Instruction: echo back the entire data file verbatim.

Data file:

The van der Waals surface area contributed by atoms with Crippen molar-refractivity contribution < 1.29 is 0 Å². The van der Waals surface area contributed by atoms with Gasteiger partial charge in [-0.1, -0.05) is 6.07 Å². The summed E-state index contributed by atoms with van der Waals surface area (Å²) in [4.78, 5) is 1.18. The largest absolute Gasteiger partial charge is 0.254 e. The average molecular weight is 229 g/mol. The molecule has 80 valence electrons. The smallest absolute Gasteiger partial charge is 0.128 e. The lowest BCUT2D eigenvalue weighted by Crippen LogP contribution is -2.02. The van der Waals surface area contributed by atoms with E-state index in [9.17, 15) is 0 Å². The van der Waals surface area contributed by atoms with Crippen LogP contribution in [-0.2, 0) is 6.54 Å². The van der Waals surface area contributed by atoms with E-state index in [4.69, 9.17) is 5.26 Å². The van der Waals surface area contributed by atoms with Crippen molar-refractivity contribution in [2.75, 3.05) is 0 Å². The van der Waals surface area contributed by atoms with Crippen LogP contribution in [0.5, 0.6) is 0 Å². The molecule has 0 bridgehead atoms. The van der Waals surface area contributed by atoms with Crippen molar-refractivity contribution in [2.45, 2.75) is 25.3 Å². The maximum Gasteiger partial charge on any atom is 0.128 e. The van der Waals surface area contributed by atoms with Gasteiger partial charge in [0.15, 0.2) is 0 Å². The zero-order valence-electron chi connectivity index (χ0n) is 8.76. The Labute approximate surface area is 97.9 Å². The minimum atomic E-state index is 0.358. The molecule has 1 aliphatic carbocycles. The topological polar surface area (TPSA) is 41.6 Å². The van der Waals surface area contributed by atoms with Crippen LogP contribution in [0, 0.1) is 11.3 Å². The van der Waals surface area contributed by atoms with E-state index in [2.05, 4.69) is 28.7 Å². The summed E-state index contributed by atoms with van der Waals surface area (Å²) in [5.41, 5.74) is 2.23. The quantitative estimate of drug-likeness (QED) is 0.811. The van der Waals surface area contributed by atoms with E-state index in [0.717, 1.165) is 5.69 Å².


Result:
The van der Waals surface area contributed by atoms with Crippen molar-refractivity contribution < 1.29 is 0 Å². The van der Waals surface area contributed by atoms with Gasteiger partial charge in [-0.1, -0.05) is 6.07 Å². The summed E-state index contributed by atoms with van der Waals surface area (Å²) in [4.78, 5) is 1.18. The largest absolute Gasteiger partial charge is 0.254 e. The average molecular weight is 229 g/mol. The molecule has 80 valence electrons. The smallest absolute Gasteiger partial charge is 0.128 e. The lowest BCUT2D eigenvalue weighted by Crippen LogP contribution is -2.02. The van der Waals surface area contributed by atoms with E-state index in [9.17, 15) is 0 Å². The van der Waals surface area contributed by atoms with Crippen LogP contribution in [-0.2, 0) is 6.54 Å². The van der Waals surface area contributed by atoms with E-state index in [4.69, 9.17) is 5.26 Å². The van der Waals surface area contributed by atoms with Crippen molar-refractivity contribution in [2.75, 3.05) is 0 Å². The van der Waals surface area contributed by atoms with Crippen LogP contribution in [0.5, 0.6) is 0 Å². The molecule has 0 bridgehead atoms. The van der Waals surface area contributed by atoms with Crippen molar-refractivity contribution in [2.45, 2.75) is 25.3 Å². The maximum Gasteiger partial charge on any atom is 0.128 e. The van der Waals surface area contributed by atoms with Gasteiger partial charge in [0.15, 0.2) is 0 Å². The zero-order valence-electron chi connectivity index (χ0n) is 8.76. The Labute approximate surface area is 97.9 Å². The minimum atomic E-state index is 0.358. The molecule has 1 aliphatic carbocycles. The topological polar surface area (TPSA) is 41.6 Å². The van der Waals surface area contributed by atoms with Crippen LogP contribution in [0, 0.1) is 11.3 Å². The van der Waals surface area contributed by atoms with E-state index in [2.05, 4.69) is 28.7 Å². The summed E-state index contributed by atoms with van der Waals surface area (Å²) in [5.41, 5.74) is 2.23. The quantitative estimate of drug-likeness (QED) is 0.811. The van der Waals surface area contributed by atoms with E-state index in [0.717, 1.165) is 5.69 Å².